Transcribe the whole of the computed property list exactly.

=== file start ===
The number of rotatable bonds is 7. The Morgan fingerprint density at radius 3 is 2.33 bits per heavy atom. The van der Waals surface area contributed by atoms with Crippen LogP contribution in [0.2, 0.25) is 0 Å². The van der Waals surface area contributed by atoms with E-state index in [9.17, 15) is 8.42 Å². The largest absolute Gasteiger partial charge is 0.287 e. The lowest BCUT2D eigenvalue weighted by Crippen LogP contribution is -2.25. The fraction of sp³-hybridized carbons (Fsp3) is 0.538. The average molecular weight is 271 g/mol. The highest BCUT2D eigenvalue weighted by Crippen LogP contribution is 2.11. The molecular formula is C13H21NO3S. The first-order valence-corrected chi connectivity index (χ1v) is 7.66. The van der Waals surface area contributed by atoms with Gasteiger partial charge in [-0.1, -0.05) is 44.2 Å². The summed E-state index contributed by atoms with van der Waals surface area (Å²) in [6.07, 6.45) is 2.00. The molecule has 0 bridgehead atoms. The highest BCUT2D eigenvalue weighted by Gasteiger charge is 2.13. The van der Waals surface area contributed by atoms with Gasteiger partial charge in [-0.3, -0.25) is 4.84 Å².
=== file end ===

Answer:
The number of rotatable bonds is 7. The Morgan fingerprint density at radius 3 is 2.33 bits per heavy atom. The van der Waals surface area contributed by atoms with Crippen LogP contribution in [0.2, 0.25) is 0 Å². The van der Waals surface area contributed by atoms with E-state index in [9.17, 15) is 8.42 Å². The largest absolute Gasteiger partial charge is 0.287 e. The lowest BCUT2D eigenvalue weighted by Crippen LogP contribution is -2.25. The fraction of sp³-hybridized carbons (Fsp3) is 0.538. The average molecular weight is 271 g/mol. The highest BCUT2D eigenvalue weighted by Crippen LogP contribution is 2.11. The molecular formula is C13H21NO3S. The first-order valence-corrected chi connectivity index (χ1v) is 7.66. The van der Waals surface area contributed by atoms with Gasteiger partial charge in [-0.1, -0.05) is 44.2 Å². The summed E-state index contributed by atoms with van der Waals surface area (Å²) in [6.07, 6.45) is 2.00. The molecule has 0 bridgehead atoms. The highest BCUT2D eigenvalue weighted by Gasteiger charge is 2.13. The van der Waals surface area contributed by atoms with Gasteiger partial charge in [-0.3, -0.25) is 4.84 Å².